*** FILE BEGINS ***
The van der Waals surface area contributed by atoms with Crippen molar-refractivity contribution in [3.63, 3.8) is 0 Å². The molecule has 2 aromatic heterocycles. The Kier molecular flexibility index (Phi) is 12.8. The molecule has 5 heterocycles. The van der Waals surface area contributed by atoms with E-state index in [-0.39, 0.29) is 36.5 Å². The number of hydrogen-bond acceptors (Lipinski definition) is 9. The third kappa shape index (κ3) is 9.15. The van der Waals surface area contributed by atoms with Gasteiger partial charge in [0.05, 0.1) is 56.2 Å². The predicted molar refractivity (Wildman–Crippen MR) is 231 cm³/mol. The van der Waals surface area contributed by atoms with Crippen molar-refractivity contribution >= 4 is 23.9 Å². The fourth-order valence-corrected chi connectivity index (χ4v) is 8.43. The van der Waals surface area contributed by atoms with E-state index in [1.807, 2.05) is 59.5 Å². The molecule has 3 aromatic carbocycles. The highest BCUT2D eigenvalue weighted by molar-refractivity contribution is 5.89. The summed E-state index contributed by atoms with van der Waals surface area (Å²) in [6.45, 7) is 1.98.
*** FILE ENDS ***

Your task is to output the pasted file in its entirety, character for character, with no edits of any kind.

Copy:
The van der Waals surface area contributed by atoms with Crippen molar-refractivity contribution in [3.63, 3.8) is 0 Å². The molecule has 2 aromatic heterocycles. The Kier molecular flexibility index (Phi) is 12.8. The molecule has 5 heterocycles. The van der Waals surface area contributed by atoms with E-state index in [-0.39, 0.29) is 36.5 Å². The number of hydrogen-bond acceptors (Lipinski definition) is 9. The third kappa shape index (κ3) is 9.15. The van der Waals surface area contributed by atoms with Gasteiger partial charge in [0.05, 0.1) is 56.2 Å². The predicted molar refractivity (Wildman–Crippen MR) is 231 cm³/mol. The van der Waals surface area contributed by atoms with Crippen molar-refractivity contribution >= 4 is 23.9 Å². The fourth-order valence-corrected chi connectivity index (χ4v) is 8.43. The van der Waals surface area contributed by atoms with E-state index in [1.807, 2.05) is 59.5 Å². The molecule has 3 aromatic carbocycles. The highest BCUT2D eigenvalue weighted by molar-refractivity contribution is 5.89. The summed E-state index contributed by atoms with van der Waals surface area (Å²) in [6.45, 7) is 1.98.